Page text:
Australians throw away a lot of furniture. In fact, according to EC Sustainable, each Australian household throws out about 24 kg of wooden furniture annually. One of the problems with so much furniture being thrown away is that councils can't keep up. People then take matters into their own hands, illegally dumping their rubbish and old furniture in places they shouldn't.
It doesn't have to be that way. There are many community-friendly ways to dispose of your unwanted furniture that don't involve illegal dumping.
Hire a Communal Skip Bin
On your own, a skip bin hire can prove expensive. However, if you only have one or two items to throw out, why not ask your neighbors if they too have old furniture or white goods they no longer want? If you invest in a skip bin as a street or community, you'll save money and have an economical way of getting rid of unwanted furniture.
Arrange a Swap with Your Neighbors
If you have just bought a new table or cabinet and don't need the old one, ask your neighbors if they'd like to swap it for something of theirs.
Leave Furniture in Front of Your Home with a "Free" Sign
Everyone loves free stuff, especially when it's a piece of furniture that they could either use or make money from. Put your furniture outside your house with a sign to tell people it's free, and as long as it's not completely wrecked it could well be gone within an hour or two.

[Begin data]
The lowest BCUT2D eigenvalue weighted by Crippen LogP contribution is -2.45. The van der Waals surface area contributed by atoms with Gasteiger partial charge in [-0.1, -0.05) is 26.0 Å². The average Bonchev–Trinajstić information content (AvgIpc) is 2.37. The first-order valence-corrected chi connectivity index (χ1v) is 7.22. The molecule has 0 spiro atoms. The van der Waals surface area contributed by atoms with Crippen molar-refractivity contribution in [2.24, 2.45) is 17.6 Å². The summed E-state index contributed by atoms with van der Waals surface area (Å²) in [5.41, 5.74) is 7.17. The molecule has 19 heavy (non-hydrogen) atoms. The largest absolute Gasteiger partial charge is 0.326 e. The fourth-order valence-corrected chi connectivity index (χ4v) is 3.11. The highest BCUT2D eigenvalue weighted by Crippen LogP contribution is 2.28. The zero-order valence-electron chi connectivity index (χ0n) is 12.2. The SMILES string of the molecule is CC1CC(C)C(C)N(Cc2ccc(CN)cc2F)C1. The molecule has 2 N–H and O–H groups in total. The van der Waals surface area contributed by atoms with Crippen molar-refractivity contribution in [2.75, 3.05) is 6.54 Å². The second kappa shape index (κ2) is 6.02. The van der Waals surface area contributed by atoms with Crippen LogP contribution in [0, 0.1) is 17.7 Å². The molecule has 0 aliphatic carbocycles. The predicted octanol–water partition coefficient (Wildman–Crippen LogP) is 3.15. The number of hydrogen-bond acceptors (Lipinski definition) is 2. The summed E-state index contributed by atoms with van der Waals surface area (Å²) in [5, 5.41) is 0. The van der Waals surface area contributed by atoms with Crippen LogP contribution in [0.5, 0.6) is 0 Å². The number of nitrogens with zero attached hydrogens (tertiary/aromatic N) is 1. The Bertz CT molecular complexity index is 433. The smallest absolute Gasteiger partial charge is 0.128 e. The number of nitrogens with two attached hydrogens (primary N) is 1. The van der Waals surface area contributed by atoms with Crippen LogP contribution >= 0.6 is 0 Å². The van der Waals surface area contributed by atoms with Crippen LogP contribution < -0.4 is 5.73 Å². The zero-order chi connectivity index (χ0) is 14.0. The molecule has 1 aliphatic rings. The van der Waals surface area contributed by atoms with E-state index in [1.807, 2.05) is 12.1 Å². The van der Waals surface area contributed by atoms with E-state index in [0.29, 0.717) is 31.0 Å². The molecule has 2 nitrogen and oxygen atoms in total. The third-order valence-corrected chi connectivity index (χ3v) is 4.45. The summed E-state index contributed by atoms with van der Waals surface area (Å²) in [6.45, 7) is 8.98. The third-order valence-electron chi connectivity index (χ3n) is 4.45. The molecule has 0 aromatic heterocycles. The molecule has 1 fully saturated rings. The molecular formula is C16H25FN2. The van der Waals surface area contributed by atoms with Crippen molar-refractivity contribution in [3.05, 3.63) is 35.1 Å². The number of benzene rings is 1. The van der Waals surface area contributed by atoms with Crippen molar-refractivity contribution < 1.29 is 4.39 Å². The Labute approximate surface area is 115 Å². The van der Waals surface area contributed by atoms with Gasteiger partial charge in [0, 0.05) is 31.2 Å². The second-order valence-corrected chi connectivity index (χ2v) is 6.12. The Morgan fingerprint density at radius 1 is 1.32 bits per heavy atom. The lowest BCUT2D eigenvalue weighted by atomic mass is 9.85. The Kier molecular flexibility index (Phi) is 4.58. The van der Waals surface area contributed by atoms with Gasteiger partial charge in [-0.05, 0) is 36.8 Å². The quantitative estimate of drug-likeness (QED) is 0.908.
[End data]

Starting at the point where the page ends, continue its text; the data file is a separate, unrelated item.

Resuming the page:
Call Your Local Council for a Free Pickup
You can contact your local council for a free pickup. Ask those in your street if they have any furniture or even white goods to throw away, and then call your local council to schedule a free pickup day.
Create a Community Facebook Page
Build a Facebook page where you and your neighbors can offer unwanted furniture and other things to the community. What you class as junk could be useful to someone else.
Group Charity Donation
Charity shops and organisations are always on the look out for more furniture. If that tatty armchair in the corner is about to be replaced with a new one, call around and ask your neighbors if they too have some old furniture they would like to get rid of. Some charities will come to your neighborhood and pick up any furniture you and your neighbors no longer want.
Community-friendly measures like these might take a while to gain a foothold in your street and area, but once they do you'll see a dramatic decrease in illegal dumping and your community will be more tightly knit as a result.